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I got a 3000watt step down transformer(https://www.amazon.com/gp/product/B07LCSTP24/ref=ppx_yo_dt_b_asin_title_o00_s00?ie=UTF8&psc=1) to power my 1500 watt Ninja blender I got from US to run in India.

For some reason, whenever I plug the transformer in, the circuit trips. To be noted, that I got a similar step down transformer but a 1500 watt one to power my TV which doesnt trip any circuit.

Any clue why this is happening? Does the power rating of transformer cause this issue?

  • US kitchen appliances are quite small compared to 5-continent power circuits. (which typically permit 3100+ watts). Either you have other heavy loads also being used at once, or there's something special about this breaker that we need to know about. Can you describe it further? Which one is it? Does it have a TEST button? – Harper - Reinstate Monica May 30 at 12:37
  • It does. There is a TEST button with the switch sayig 240-415v. Not sure if this helps. – tallandroid May 30 at 13:48
  • Also, while going through this forum, i realized that the adapter i used was not 3 pin, but a 2 pin. So there was no earth. Transformer' plug is a standard US 3 pin plug. Can this create any issues ? – tallandroid May 30 at 13:53
  • Can you post photos of the breaker that's tripping? It sounds like you're tripping a RCD/RCCB, but I want to make sure... – ThreePhaseEel May 30 at 14:56
  • @ThreePhaseEel there you go imgur.com/a/N5VH66Z – tallandroid May 30 at 16:24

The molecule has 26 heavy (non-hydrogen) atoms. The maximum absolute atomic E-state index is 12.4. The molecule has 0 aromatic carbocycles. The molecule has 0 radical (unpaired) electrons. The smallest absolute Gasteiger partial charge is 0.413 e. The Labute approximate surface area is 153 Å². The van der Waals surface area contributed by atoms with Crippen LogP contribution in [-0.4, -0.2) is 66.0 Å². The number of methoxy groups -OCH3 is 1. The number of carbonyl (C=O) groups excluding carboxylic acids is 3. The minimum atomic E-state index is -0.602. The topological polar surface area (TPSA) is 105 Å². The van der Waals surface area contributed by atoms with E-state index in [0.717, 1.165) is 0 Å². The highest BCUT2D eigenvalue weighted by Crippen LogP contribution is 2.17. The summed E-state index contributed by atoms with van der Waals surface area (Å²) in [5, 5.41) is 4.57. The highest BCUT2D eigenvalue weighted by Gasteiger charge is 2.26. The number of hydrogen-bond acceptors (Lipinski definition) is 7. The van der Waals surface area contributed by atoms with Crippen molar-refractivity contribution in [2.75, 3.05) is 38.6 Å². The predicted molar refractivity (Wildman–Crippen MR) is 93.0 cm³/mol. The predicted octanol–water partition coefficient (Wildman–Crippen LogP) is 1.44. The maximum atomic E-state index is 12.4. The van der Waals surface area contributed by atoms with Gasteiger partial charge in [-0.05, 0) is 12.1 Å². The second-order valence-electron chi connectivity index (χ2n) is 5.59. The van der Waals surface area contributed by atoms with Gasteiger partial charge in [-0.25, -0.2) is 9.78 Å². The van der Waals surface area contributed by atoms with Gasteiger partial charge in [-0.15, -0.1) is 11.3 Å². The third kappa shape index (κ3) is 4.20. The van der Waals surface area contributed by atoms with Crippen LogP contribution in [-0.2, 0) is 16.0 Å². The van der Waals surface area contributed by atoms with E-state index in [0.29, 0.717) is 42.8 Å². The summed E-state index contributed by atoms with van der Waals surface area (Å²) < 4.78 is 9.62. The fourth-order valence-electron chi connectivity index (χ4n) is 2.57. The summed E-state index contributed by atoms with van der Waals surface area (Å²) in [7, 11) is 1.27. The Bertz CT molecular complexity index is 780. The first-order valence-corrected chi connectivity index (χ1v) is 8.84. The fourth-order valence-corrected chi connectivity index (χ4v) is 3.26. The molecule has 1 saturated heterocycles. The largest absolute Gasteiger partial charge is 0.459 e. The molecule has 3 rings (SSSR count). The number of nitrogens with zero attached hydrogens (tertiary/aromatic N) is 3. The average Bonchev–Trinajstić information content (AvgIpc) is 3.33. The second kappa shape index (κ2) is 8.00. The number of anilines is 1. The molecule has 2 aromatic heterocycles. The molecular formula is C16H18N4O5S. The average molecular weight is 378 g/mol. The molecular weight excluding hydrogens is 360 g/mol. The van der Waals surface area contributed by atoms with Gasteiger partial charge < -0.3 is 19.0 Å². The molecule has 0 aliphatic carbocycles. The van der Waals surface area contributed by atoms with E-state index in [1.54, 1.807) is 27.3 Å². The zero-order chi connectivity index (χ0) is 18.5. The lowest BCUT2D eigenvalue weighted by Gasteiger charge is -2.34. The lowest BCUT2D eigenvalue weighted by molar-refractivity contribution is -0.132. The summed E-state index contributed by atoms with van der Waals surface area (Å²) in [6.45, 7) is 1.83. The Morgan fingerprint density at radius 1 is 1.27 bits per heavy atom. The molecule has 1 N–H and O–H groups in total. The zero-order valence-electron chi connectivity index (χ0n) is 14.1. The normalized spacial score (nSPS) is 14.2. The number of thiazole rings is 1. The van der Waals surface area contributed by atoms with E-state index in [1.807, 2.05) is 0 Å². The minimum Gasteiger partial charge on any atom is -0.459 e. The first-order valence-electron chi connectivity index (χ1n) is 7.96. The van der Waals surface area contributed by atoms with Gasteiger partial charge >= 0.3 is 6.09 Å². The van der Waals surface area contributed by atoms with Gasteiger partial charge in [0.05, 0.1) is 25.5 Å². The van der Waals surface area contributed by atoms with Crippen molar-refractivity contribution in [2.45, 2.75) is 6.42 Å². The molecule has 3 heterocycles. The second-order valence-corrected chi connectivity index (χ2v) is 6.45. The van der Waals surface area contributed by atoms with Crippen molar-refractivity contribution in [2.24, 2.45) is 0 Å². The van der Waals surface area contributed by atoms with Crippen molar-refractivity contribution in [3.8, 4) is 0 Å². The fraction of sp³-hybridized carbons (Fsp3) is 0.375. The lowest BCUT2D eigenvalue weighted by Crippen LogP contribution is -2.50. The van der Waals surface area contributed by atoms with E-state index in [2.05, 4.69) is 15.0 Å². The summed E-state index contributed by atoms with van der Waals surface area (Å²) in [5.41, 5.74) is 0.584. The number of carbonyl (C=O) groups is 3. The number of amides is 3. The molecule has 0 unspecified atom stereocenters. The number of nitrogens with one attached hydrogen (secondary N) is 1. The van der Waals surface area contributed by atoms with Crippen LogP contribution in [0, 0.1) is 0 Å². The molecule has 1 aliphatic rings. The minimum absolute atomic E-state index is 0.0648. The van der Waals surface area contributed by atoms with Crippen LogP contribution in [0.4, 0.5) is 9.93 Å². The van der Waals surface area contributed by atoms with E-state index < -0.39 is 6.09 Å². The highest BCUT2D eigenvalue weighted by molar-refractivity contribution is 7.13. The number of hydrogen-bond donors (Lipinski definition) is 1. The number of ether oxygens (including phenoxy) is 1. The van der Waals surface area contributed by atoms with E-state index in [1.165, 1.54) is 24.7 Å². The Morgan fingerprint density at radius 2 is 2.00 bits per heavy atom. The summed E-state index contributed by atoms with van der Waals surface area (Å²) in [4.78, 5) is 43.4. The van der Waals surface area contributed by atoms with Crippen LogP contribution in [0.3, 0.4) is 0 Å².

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All transformers are essentially a "short circuit" for the brief instant that they are energized, because it is the interaction of the magnetic fields that impedes (resists) the flow of current, and for a brief instant, there is no magnetic field yet. This is called "inrush current" and can exceed 10x the rating of the circuit breaker. Often that inrush is of such short duration that it is too fast for the breaker to react to, but if it is TOO high, then it can trip the breaker. Because of this, MCBs, like the ones you show, can be purchased with different "trip curves". The ones in your photo are "C" curve, which are for general purpose use. For feeding a transformer, you want a "D" curve (so it would say D10 instead of C10). A D curve breaker will allow up to 14x the rating for the instantaneous trip function, which is designated for handling transformer inrush.

When the smaller transformer worked, it was because >10x the transformer inrush current is still less than the breaker instantaneous tripping point. You could get a similar effect by using a larger breaker, but then you would have to change the wire.

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  • Thanks, informative. Any explanation into why it was running before and suddenly stopped running? To be noted, i did change the incoming setting of transformer from 220v to 110v and then reset it to get it running. Was that the reason it didnt trip immediately? – tallandroid May 31 at 8:26

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